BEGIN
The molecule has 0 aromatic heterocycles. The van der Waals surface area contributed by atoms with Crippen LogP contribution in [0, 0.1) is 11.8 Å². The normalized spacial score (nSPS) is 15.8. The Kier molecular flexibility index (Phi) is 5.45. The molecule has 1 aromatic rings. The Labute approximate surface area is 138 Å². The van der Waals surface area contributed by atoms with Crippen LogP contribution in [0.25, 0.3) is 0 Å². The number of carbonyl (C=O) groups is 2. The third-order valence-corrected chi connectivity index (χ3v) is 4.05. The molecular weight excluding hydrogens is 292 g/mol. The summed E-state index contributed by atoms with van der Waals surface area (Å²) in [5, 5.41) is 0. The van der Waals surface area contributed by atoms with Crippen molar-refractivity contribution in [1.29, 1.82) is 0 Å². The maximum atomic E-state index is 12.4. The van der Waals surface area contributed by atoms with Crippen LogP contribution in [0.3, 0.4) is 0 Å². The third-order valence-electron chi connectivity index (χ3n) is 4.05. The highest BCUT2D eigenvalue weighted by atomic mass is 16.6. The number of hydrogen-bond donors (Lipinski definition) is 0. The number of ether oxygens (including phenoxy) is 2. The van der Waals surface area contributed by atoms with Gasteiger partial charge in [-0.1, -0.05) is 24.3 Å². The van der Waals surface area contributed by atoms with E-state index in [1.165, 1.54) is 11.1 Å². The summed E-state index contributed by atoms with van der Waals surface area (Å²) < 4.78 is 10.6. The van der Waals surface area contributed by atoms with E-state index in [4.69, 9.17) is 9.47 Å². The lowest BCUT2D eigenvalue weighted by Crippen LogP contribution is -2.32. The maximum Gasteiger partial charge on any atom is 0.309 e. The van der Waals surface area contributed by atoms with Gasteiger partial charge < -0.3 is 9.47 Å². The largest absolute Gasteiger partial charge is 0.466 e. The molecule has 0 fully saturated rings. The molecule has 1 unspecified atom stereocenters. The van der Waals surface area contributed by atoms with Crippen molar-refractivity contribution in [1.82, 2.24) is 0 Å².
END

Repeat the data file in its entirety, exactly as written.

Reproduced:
The molecule has 0 aromatic heterocycles. The van der Waals surface area contributed by atoms with Crippen LogP contribution in [0, 0.1) is 11.8 Å². The normalized spacial score (nSPS) is 15.8. The Kier molecular flexibility index (Phi) is 5.45. The molecule has 1 aromatic rings. The Labute approximate surface area is 138 Å². The van der Waals surface area contributed by atoms with Crippen LogP contribution in [0.25, 0.3) is 0 Å². The number of carbonyl (C=O) groups is 2. The third-order valence-corrected chi connectivity index (χ3v) is 4.05. The molecular weight excluding hydrogens is 292 g/mol. The summed E-state index contributed by atoms with van der Waals surface area (Å²) in [5, 5.41) is 0. The van der Waals surface area contributed by atoms with Crippen molar-refractivity contribution in [1.29, 1.82) is 0 Å². The maximum atomic E-state index is 12.4. The van der Waals surface area contributed by atoms with Crippen LogP contribution in [0.3, 0.4) is 0 Å². The third-order valence-electron chi connectivity index (χ3n) is 4.05. The highest BCUT2D eigenvalue weighted by atomic mass is 16.6. The number of hydrogen-bond donors (Lipinski definition) is 0. The number of ether oxygens (including phenoxy) is 2. The van der Waals surface area contributed by atoms with Gasteiger partial charge in [-0.1, -0.05) is 24.3 Å². The van der Waals surface area contributed by atoms with E-state index in [1.165, 1.54) is 11.1 Å². The summed E-state index contributed by atoms with van der Waals surface area (Å²) < 4.78 is 10.6. The van der Waals surface area contributed by atoms with E-state index in [4.69, 9.17) is 9.47 Å². The lowest BCUT2D eigenvalue weighted by Crippen LogP contribution is -2.32. The maximum Gasteiger partial charge on any atom is 0.309 e. The van der Waals surface area contributed by atoms with Gasteiger partial charge < -0.3 is 9.47 Å². The largest absolute Gasteiger partial charge is 0.466 e. The molecule has 0 fully saturated rings. The molecule has 1 unspecified atom stereocenters. The van der Waals surface area contributed by atoms with Crippen molar-refractivity contribution in [1.82, 2.24) is 0 Å².